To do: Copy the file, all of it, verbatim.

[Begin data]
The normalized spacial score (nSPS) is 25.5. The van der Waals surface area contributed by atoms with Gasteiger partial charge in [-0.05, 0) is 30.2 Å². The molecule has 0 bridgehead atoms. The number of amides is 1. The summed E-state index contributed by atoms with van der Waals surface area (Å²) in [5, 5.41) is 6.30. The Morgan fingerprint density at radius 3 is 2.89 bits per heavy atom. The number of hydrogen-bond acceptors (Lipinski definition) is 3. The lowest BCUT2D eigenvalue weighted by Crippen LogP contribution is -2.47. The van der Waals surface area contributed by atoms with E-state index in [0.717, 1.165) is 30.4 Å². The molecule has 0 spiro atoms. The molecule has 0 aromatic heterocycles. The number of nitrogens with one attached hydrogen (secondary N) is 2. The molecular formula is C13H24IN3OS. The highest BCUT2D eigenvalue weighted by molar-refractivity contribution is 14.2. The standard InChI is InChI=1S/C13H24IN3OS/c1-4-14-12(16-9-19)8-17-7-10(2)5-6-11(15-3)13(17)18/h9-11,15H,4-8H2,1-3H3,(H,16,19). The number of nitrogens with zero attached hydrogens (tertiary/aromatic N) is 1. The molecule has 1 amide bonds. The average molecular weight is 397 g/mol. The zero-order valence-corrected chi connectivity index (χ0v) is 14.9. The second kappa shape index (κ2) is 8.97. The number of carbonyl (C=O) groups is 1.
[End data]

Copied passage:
The normalized spacial score (nSPS) is 25.5. The van der Waals surface area contributed by atoms with Gasteiger partial charge in [-0.05, 0) is 30.2 Å². The molecule has 0 bridgehead atoms. The number of amides is 1. The summed E-state index contributed by atoms with van der Waals surface area (Å²) in [5, 5.41) is 6.30. The Morgan fingerprint density at radius 3 is 2.89 bits per heavy atom. The number of hydrogen-bond acceptors (Lipinski definition) is 3. The lowest BCUT2D eigenvalue weighted by Crippen LogP contribution is -2.47. The van der Waals surface area contributed by atoms with E-state index in [0.717, 1.165) is 30.4 Å². The molecule has 0 spiro atoms. The molecule has 0 aromatic heterocycles. The number of nitrogens with one attached hydrogen (secondary N) is 2. The molecular formula is C13H24IN3OS. The highest BCUT2D eigenvalue weighted by molar-refractivity contribution is 14.2. The standard InChI is InChI=1S/C13H24IN3OS/c1-4-14-12(16-9-19)8-17-7-10(2)5-6-11(15-3)13(17)18/h9-11,15H,4-8H2,1-3H3,(H,16,19). The number of nitrogens with zero attached hydrogens (tertiary/aromatic N) is 1. The molecule has 1 amide bonds. The average molecular weight is 397 g/mol. The zero-order valence-corrected chi connectivity index (χ0v) is 14.9. The second kappa shape index (κ2) is 8.97. The number of carbonyl (C=O) groups is 1.